CAMPAIGNS: Quintus tips the balance in IFSP battle - Public Affairs

Client: The International Federation of Spirit Producers PR Team: Quintus Public Affairs Campaign: The Substitution Campaign Timescale: February-July 2003 Budget: £10,000

'Substitution' or 'tipping' is when pubs, restaurants and bars illegally replace branded spirits with cheaper or bootlegged equivalents.

The International Federation of Spirit Producers (IFSP) campaigns against the practice. Its 2002 survey of 1,000 publicans found that eight per cent of them admitted to the practice.

The IFSP claims that tipping costs consumers £10m a year. As the Licensing Bill began its passage through parliament in February, the body hired Quintus to present an amendment aimed at countering the problem.


To reform the law to make substitution an offence punishable by the removal of licences.

Strategy and Plan

The strategy was to frame an amendment that could easily be incorporated into the Bill, then convince Licensing Minister Kim Howells and his officials in the licensing division of the Department for Culture, Media and Sport that the amendment was in keeping with the main objectives of the Bill - transferring licensing responsibility from magistrates to local authorities and ensuring consumer protection. Quintus emphasised the amendment was consumer-protective.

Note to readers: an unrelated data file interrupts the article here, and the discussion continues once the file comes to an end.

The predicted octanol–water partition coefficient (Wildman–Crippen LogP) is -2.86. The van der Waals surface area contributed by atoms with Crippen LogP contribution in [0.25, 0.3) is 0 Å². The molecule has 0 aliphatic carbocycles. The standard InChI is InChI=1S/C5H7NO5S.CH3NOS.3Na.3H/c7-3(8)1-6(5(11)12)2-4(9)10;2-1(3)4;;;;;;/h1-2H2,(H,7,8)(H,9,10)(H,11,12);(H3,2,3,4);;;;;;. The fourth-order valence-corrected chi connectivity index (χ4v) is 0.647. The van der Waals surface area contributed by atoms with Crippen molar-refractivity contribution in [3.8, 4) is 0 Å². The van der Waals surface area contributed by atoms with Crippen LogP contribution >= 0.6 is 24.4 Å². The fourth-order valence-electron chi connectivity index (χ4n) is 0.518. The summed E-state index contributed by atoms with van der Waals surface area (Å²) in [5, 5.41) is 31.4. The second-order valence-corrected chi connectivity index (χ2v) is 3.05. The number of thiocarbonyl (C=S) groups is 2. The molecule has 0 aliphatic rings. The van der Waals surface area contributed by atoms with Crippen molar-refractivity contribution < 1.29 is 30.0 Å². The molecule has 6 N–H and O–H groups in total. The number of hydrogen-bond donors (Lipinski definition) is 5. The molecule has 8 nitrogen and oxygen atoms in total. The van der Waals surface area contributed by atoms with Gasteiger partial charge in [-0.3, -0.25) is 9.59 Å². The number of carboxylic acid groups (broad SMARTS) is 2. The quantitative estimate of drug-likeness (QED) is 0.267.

When Government officials were initially reluctant to embrace the amendment, Quintus lobbied members of the parliamentary cross-party licensing committee, and other MPs, before returning to the licensing division to discuss the proposal in greater detail.

The biggest challenge was convincing government officials why this was important for consumers. The campaign received backing from coverage in the Scottish press of an East Lothian woman who died after drinking substituted vodka in May, when the Bill was at committee stage. The agency delayed involving the trade press until June, to minimise industry opposition and show the campaign was already under way.

Measurement and Evaluation

Although the focus was on the parliamentary licensing committee and the Licensing Minister, the agency obtained support from a group of between 30 and 40 MPs for the amendment. News stories targeted at the two main trade weeklies - The Publican and the Morning Advertiser - generated positive coverage. By June, shortly before the Bill was passed into law, the Government had incorporated the substitution amendment into the Bill.


The Bill was passed in July, with the amendment. The Publican news editor Nicola Collenette said: 'The amendment was included and that was the point of the campaign, so the lobbying had been very effective. It's an important issue for the trade and this clearly shows the extent of the problem.

Quintus was very helpful in providing us with information.'

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